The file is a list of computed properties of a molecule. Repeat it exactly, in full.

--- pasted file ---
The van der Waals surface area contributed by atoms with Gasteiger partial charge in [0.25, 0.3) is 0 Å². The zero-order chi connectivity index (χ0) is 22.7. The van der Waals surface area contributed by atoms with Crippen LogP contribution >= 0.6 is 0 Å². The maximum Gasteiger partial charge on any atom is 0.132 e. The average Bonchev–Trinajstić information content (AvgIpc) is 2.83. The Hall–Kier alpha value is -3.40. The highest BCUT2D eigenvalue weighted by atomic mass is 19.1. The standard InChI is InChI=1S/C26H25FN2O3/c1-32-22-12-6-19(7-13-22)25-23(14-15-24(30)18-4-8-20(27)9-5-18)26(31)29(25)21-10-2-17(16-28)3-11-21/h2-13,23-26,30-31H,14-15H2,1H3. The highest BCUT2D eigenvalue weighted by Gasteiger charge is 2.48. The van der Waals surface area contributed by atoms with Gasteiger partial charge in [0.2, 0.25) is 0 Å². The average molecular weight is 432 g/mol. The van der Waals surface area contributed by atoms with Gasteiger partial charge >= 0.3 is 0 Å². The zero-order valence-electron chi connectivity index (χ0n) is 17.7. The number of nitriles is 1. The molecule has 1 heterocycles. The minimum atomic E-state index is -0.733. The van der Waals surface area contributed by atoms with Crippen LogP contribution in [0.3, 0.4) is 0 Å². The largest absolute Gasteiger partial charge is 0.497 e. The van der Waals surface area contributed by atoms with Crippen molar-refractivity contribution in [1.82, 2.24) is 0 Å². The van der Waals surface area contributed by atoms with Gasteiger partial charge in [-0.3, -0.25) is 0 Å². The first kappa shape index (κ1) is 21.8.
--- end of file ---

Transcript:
The van der Waals surface area contributed by atoms with Gasteiger partial charge in [0.25, 0.3) is 0 Å². The zero-order chi connectivity index (χ0) is 22.7. The van der Waals surface area contributed by atoms with Crippen LogP contribution >= 0.6 is 0 Å². The maximum Gasteiger partial charge on any atom is 0.132 e. The average Bonchev–Trinajstić information content (AvgIpc) is 2.83. The Hall–Kier alpha value is -3.40. The highest BCUT2D eigenvalue weighted by atomic mass is 19.1. The standard InChI is InChI=1S/C26H25FN2O3/c1-32-22-12-6-19(7-13-22)25-23(14-15-24(30)18-4-8-20(27)9-5-18)26(31)29(25)21-10-2-17(16-28)3-11-21/h2-13,23-26,30-31H,14-15H2,1H3. The highest BCUT2D eigenvalue weighted by Gasteiger charge is 2.48. The van der Waals surface area contributed by atoms with Gasteiger partial charge in [0.2, 0.25) is 0 Å². The average molecular weight is 432 g/mol. The van der Waals surface area contributed by atoms with Gasteiger partial charge >= 0.3 is 0 Å². The zero-order valence-electron chi connectivity index (χ0n) is 17.7. The number of nitriles is 1. The molecule has 1 heterocycles. The minimum atomic E-state index is -0.733. The van der Waals surface area contributed by atoms with Crippen LogP contribution in [0.3, 0.4) is 0 Å². The largest absolute Gasteiger partial charge is 0.497 e. The van der Waals surface area contributed by atoms with Crippen molar-refractivity contribution in [1.82, 2.24) is 0 Å². The van der Waals surface area contributed by atoms with Gasteiger partial charge in [-0.3, -0.25) is 0 Å². The first kappa shape index (κ1) is 21.8.